In SMART Recovery, trained volunteers work with participants to identify specific behaviours they need to change to avoid misusing drugs or alcohol. They also teach self-control through cognitive and motivational therapies that use thoughts to manage emotions.

Narcotics Anonymous

What is Narcotics Anonymous
Narcotics Anonymous (N.A.) is a non-profit fellowship or society of men and women for whom drugs had become a major problem. We are recovering addicts who meet regularly to help each other stay clean. This is a program of complete abstinence from all drugs. There is only ONE requirement for membership, the desire to stop using. We suggest that you keep an open mind and give yourself a break. Our program is a set of principles written so simply that we can follow them in our daily lives. The most important thing about them is that THEY WORK. There are no strings attached to N.A. We are not affiliated with any other organizations, we have no initiation fees or dues, no pledges to sign, no promises to make to anyone. We are not connected with any political, religious or law enforcement groups, and are under no surveillance at any time. Anyone may join us, regardless of age, race, sexual identity, creed, religion or lack of religion.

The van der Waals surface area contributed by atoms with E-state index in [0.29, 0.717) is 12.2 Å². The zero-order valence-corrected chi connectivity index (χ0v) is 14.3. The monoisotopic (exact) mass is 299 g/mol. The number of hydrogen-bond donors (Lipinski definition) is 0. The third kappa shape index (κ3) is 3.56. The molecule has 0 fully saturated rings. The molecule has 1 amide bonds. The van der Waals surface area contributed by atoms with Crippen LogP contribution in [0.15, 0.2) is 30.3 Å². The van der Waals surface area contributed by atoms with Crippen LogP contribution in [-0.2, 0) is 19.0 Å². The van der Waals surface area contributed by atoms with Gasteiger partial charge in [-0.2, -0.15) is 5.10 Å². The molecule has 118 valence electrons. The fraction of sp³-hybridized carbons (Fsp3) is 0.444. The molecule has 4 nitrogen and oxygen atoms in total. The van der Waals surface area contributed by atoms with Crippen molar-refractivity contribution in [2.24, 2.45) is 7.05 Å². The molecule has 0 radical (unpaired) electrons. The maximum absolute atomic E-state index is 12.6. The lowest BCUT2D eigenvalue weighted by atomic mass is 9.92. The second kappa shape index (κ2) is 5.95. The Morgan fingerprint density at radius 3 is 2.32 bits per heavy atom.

We are not interested in what or how much you used or who your connections were, what you have done in the past, how much or how little you have, but only in what you want to do about your problem and how we can help. The newcomer is the most important person at any meeting, because we can only keep what we have by giving it away. We have learned from our group experience that those who keep coming to our meetings regularly stay clean.